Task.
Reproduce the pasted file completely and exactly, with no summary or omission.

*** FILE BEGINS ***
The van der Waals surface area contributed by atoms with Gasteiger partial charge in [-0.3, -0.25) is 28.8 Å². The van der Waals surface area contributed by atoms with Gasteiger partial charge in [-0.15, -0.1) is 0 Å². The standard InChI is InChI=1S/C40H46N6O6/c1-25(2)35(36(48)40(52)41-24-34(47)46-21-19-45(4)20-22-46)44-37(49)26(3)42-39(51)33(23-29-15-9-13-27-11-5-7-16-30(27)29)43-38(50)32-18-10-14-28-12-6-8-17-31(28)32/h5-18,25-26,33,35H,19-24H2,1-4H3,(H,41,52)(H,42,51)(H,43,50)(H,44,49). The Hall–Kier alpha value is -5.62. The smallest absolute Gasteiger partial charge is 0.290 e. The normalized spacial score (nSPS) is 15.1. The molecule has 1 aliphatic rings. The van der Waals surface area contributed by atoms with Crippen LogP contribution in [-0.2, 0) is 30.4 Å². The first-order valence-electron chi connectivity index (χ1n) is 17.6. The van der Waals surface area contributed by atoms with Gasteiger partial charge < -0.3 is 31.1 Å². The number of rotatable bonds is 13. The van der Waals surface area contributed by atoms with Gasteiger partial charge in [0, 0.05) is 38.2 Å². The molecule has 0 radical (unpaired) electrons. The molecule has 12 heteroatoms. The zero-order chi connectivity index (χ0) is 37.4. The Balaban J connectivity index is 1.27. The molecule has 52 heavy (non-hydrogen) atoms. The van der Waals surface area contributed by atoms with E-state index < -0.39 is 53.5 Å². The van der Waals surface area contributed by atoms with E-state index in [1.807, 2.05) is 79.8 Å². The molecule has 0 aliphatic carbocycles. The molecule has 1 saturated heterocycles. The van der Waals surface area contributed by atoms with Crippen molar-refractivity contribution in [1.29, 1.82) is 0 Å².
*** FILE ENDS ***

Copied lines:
The van der Waals surface area contributed by atoms with Gasteiger partial charge in [-0.3, -0.25) is 28.8 Å². The van der Waals surface area contributed by atoms with Gasteiger partial charge in [-0.15, -0.1) is 0 Å². The standard InChI is InChI=1S/C40H46N6O6/c1-25(2)35(36(48)40(52)41-24-34(47)46-21-19-45(4)20-22-46)44-37(49)26(3)42-39(51)33(23-29-15-9-13-27-11-5-7-16-30(27)29)43-38(50)32-18-10-14-28-12-6-8-17-31(28)32/h5-18,25-26,33,35H,19-24H2,1-4H3,(H,41,52)(H,42,51)(H,43,50)(H,44,49). The Hall–Kier alpha value is -5.62. The smallest absolute Gasteiger partial charge is 0.290 e. The normalized spacial score (nSPS) is 15.1. The molecule has 1 aliphatic rings. The van der Waals surface area contributed by atoms with Crippen LogP contribution in [-0.2, 0) is 30.4 Å². The first-order valence-electron chi connectivity index (χ1n) is 17.6. The van der Waals surface area contributed by atoms with Gasteiger partial charge < -0.3 is 31.1 Å². The number of rotatable bonds is 13. The van der Waals surface area contributed by atoms with Gasteiger partial charge in [0, 0.05) is 38.2 Å². The molecule has 0 radical (unpaired) electrons. The molecule has 12 heteroatoms. The zero-order chi connectivity index (χ0) is 37.4. The Balaban J connectivity index is 1.27. The molecule has 52 heavy (non-hydrogen) atoms. The van der Waals surface area contributed by atoms with E-state index < -0.39 is 53.5 Å². The van der Waals surface area contributed by atoms with E-state index in [1.807, 2.05) is 79.8 Å². The molecule has 0 aliphatic carbocycles. The molecule has 1 saturated heterocycles. The van der Waals surface area contributed by atoms with Crippen molar-refractivity contribution in [1.29, 1.82) is 0 Å².